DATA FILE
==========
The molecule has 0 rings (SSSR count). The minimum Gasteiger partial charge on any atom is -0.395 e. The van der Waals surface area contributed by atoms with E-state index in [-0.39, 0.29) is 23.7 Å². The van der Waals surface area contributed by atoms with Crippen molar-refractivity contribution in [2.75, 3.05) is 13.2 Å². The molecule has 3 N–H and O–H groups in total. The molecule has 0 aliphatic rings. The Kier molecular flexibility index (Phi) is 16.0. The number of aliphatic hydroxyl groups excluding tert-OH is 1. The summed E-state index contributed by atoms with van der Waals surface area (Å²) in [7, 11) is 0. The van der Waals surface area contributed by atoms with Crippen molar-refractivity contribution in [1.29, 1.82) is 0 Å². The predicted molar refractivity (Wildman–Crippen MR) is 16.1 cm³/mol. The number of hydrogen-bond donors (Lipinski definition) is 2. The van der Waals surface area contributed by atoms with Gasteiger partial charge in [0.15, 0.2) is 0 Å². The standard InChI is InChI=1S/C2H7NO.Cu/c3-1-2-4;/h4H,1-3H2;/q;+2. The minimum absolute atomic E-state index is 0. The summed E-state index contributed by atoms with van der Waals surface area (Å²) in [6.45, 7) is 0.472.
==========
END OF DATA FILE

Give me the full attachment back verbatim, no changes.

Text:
The molecule has 0 rings (SSSR count). The minimum Gasteiger partial charge on any atom is -0.395 e. The van der Waals surface area contributed by atoms with E-state index in [-0.39, 0.29) is 23.7 Å². The van der Waals surface area contributed by atoms with Crippen molar-refractivity contribution in [2.75, 3.05) is 13.2 Å². The molecule has 3 N–H and O–H groups in total. The molecule has 0 aliphatic rings. The Kier molecular flexibility index (Phi) is 16.0. The number of aliphatic hydroxyl groups excluding tert-OH is 1. The summed E-state index contributed by atoms with van der Waals surface area (Å²) in [7, 11) is 0. The van der Waals surface area contributed by atoms with Crippen molar-refractivity contribution in [1.29, 1.82) is 0 Å². The predicted molar refractivity (Wildman–Crippen MR) is 16.1 cm³/mol. The number of hydrogen-bond donors (Lipinski definition) is 2. The van der Waals surface area contributed by atoms with Gasteiger partial charge in [0.15, 0.2) is 0 Å². The standard InChI is InChI=1S/C2H7NO.Cu/c3-1-2-4;/h4H,1-3H2;/q;+2. The minimum absolute atomic E-state index is 0. The summed E-state index contributed by atoms with van der Waals surface area (Å²) in [6.45, 7) is 0.472.